There are different approaches to categorizing MEPs. I'll start with two basic patterns and then explain some others based on these patterns.
Probably the most important pattern for SOA is request/response (sometimes also called request/reply). In this pattern, the consumer sends a request message to the service provider and waits for the provider to send a response message (see Figure 10-1). The response message might contain requested data and/or a confirmation of successful processing of the request.
Figure 10-1. Request/response message exchange pattern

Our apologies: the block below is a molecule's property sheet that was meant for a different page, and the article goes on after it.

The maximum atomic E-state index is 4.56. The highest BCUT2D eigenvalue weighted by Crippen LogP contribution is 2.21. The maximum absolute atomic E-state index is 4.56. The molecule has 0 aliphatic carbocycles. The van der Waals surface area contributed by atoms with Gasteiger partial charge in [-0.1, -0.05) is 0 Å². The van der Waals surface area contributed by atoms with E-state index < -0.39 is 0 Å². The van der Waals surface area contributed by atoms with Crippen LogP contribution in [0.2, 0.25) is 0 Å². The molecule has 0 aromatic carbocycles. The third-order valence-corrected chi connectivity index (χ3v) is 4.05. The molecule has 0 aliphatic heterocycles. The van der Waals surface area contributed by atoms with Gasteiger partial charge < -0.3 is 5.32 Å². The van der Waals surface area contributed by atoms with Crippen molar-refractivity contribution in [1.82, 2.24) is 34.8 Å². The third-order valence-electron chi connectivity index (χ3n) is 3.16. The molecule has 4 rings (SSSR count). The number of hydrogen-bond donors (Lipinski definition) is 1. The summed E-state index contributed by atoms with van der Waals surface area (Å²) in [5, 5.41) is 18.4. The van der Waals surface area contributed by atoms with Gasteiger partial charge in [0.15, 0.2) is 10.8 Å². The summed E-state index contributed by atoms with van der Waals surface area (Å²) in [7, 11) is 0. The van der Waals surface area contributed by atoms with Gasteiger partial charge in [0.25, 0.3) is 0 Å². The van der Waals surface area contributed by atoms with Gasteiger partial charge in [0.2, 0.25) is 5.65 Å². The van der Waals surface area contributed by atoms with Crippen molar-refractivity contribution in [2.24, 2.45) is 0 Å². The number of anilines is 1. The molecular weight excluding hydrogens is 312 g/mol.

From a consumer's point of view, such a service call is like a remote procedure call (RPC). That is, the consumer is blocked until the response arrives. You can think of this like a telephone conversation, where you ask a question and wait for the answer before continuing.
Exchanging messages according to this pattern has a big advantage: it makes code pretty simple. A service call is handled like any other function or procedure call. When you need some information or need something to be done, you make your request, wait for the answer or confirmation, and then continue with your work, knowing that the problem has been solved.
The drawback of this pattern is that you cannot do anything else while you are waiting for the response. This typically means either that you need a fast response or that running ...